TL; DR: It is abundantly important to be transparent and honest about how data is collected, used and shared from the outset of your service or as early as possible, or you can lose the trust of your customers that once (if) you do become transparent, they may not believe your intentions; case-in-point: Facebook.

Last week, in the wake of the landmark ruling by the EU Court of Justice, Facebook’s CSO, Alex Stamos, issued a blog post on their use of the datr cookie (the one that is the primary subject of the recently updated Facebook privacy policy and EU COJ ire).

One of the key tenets that I believe all companies should follow is that of transparency (and by definition, honesty) about how data is being collected, used and with whom it is shared.

In this post, Stamos discusses the ways that the datr cookie is used for security measures, which as a fellow CISO, I understand and support.  However, Facebook has had a history of being less-than-complete in its description of how data is being used and collected.  One such example is Facebook Beacon, a programme from 2007 which was declared by Facebook to only track users in a particular way to create a targeted ad platform.  A researcher from CA, Stephan Berteau, discovered that not only did Beacon track users whilst they were using Facebook, it also tracked users after they logged off of Facebook and any time they got to a page that had a Facebook “like” link on the page .  Facebook later ended Beacon and settled a number of privacy-based lawsuits.  Since then, the fundamentals of Beacon have trickled back into Facebook and a very robust tracking mechanism has grown within the application.

For too long, Facebook has been less than transparent (one might even say opaque) about the ways that they collect, use and share data and therefore people have grown a significant distrust of Facebook when it comes to privacy.  As such, when I informally polled friends and colleagues on the statement made by Stamos on 15 October 2015, the response was unilaterally that of disbelief and underlying mistrust.  The best quote I heard was “this may be a true statement to the letter of what is written, but you can bet they are also mining the shit out of the data they do get for the time that they have it.”  Again, distrust.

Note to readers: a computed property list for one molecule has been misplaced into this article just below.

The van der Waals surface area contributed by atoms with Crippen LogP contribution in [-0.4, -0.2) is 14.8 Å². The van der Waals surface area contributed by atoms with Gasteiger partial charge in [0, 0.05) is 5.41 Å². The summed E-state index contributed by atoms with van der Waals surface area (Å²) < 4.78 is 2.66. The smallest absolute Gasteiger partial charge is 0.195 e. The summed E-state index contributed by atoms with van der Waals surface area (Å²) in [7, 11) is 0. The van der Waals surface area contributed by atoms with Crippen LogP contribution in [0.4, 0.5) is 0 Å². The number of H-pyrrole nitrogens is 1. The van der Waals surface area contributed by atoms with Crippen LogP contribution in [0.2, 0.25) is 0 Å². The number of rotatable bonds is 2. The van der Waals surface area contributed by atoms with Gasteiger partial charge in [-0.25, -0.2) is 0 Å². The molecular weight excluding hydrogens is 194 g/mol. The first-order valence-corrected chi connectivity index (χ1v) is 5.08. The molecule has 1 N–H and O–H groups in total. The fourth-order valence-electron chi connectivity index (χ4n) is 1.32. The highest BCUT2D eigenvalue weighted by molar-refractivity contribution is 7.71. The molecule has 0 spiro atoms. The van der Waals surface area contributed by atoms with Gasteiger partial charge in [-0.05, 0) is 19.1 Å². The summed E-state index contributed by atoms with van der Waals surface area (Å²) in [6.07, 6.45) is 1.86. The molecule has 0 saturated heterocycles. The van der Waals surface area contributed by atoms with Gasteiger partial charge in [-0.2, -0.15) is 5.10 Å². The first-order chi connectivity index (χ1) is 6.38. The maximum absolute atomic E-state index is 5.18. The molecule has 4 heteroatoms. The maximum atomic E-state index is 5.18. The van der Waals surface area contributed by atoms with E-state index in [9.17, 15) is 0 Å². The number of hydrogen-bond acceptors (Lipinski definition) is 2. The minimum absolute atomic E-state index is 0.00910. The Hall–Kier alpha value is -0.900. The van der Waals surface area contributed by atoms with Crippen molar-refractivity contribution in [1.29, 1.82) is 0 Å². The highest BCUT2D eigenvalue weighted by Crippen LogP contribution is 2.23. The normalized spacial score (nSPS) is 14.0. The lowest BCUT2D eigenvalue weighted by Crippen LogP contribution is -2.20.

Let’s say for a moment, that the information presented by Stamos is completely accurate, the lack of information on how else the data is used or a declaration that data is not used for any other purposes (both of which are missing from the Stamos statement), then the appropriate transparency might finally be present and begin to re-establish Facebook as a transparent company when it comes to how data is collected, used and shared.

For you, reader, the request (and recommendation) is this: as you develop your privacy policies on data, please consider the benefit of starting out with transparency so that your users can begin their interaction with you with a level of trust that has been lost on many current consumer-grade providers.  Let your users make educated decisions on how they want their data to be used before they sign up for your service; help them understand the benefits they get in return for the use of their data and they can enter into the relationship with their eyes wide open.  Lastly, establish an ethical review process akin to an IRB for current and future use of your customer’s data and publish the underlying principles so that your customers know who they are really getting in bed with.  Similar to in-person relationships, if you have trick someone into using your service, or if you are hiding your underlying intentions, the relationship will not be sound.

Back to Facebook for a moment… on Saturday, a post on Facebook came out that attempted to show the value of the way that security aspects of the way Facebook monitors and tracks usage, this time bringing out the spectre of state-sponsored hacking.  I read this less as a way to protect you, but more as a visible defence of the tracking that they do with a focus on a single benefit, without review of the offsetting detractors.  This is not atypical to the physical “protect your security vs defend your privacy” debates that have gone on with airport security, border security and other security topics since 2001.  In this case however, it feels very posturing, with intended misdirection and with some level of theatre for the benefit of the EU regulators that are currently reviewing the case of how Facebook tracks usage and its ability to continue to move such data outside the EU.